However, apart from the comoving charts, the dS spacetime has, in addition, static charts where the geodesic trajectories are no longer rectilinear such that the role of the conserved momentum becomes somewhat obscure. Since the dS relativity in these charts is not yet formulated, we focus here on this problem studying the role of the conserved quantities along geodesics in describing the relative geodesic motion.

In order to preserve the coherence of our dS relativity, we use here the same definitions, conventions and initial conditions as in Ref. [10] since then we can take over the results obtained therein without revisiting the entire boosting method which allowed us to construct the dS and AdS relativity. In this manner we obtain a version of the dS relativity in static charts which is perfectly symmetric with the AdS one with respect to the change of the hyperbolic functions into trigonometric ones.

The principal new result we report here concern the role of the conserved quantities in determining the parametrization of the Lorentzian isometries relating fixed and moving static charts. Moreover, we briefly discuss some notable properties of these isometries and their consequences upon simple relativistic effects as the time dilation and Lorentz contraction.

We start in the second section with a short review of the static charts where we consider the dS conserved quantities presented in the third section. The next section is devoted to the timelike geodesics in static charts showing how their integration constants depend on the conserved quantities with physical meaning and pointing out the kinematic role of these quantities. In Sect. 5 we solve the relativity problem in static charts deriving the Lorentzian isometries with different parametrizations. In the last part of this section we discuss the above-mentioned simple relativistic effects, giving the general formulas, allowing the analytical and numerical study of particular cases. In the last section we present the dS–AdS symmetry which involves all the conserved quantities of both these spacetimes.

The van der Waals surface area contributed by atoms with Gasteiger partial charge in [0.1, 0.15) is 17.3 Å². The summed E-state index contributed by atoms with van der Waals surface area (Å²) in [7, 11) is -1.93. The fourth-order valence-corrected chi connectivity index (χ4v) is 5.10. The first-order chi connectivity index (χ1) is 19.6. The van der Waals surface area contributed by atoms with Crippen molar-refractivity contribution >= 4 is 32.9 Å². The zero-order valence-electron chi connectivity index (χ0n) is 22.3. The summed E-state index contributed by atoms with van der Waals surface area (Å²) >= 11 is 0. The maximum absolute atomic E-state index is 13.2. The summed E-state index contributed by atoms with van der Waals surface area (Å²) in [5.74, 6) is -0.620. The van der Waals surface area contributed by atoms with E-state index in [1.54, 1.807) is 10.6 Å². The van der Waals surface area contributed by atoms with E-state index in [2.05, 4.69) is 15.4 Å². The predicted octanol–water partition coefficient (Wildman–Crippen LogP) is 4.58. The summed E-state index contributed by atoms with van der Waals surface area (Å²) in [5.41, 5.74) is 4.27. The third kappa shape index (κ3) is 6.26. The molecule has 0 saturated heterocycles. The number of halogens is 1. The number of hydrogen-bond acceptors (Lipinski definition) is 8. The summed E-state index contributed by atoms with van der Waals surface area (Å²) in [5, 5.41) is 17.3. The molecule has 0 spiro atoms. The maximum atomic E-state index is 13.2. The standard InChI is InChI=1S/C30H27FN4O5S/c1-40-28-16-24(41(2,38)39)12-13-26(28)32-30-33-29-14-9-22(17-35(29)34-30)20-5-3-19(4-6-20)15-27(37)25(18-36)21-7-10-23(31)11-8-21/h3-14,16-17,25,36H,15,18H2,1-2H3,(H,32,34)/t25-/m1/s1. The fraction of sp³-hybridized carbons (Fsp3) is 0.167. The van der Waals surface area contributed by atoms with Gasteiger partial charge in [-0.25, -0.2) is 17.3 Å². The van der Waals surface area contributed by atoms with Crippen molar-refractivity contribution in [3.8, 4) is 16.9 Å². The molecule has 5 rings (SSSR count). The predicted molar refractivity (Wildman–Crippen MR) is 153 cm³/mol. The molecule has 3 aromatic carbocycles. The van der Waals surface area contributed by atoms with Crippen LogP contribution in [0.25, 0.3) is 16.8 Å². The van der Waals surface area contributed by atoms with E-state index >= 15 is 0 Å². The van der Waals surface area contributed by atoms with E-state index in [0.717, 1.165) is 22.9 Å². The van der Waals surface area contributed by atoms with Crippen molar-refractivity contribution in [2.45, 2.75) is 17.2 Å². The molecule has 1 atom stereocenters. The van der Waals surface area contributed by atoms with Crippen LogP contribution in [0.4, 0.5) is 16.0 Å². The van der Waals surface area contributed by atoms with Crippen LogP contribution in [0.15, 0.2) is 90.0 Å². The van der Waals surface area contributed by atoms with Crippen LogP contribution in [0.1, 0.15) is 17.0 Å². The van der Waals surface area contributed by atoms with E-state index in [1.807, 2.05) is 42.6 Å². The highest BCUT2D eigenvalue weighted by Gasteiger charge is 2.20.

## 2 Static charts on dS spacetimes

Let us consider the \((1+3)\)-dimensional dS spacetime (*M*, *g*) which is a vacuum solution of the Einstein equations with \(\varLambda >0\) and positive constant curvature. This is a hyperboloid of radius \(R=\frac{1}{{{\omega }}} = \sqrt{\frac{3}{\varLambda }}\) embedded in the \((1\,{+}\,4)\)-dimensional pseudo-Euclidean spacetime \((M^5,\eta ^5)\) of Cartesian coordinates \(z^A\) (labeled by the indices \(A,\,B,\ldots = 0,1,2,3,4\)) and metric \(\eta ^5=\mathrm{diag}(1,-1,-1,-1,-1)\). These coordinates are global, corresponding to the pseudo-orthonormal basis \(\{\nu _A\}\) of the frame into consideration, whose unit vectors satisfy \(\nu _A\cdot \nu _B=\eta ^5_{AB}\). Any point \(z\in M^5\) is represented by the five-dimensional vector \(z=\nu _A z^A=(z^0,z^1,z^2,z^3,z^4)^T\), which transforms linearly under the gauge group *SO*(1, 4) which leave the metric \(\eta ^5\) invariant.

*M*,

*g*) giving the set of functions \(z^A(x)\) which solve the hyperboloid equation,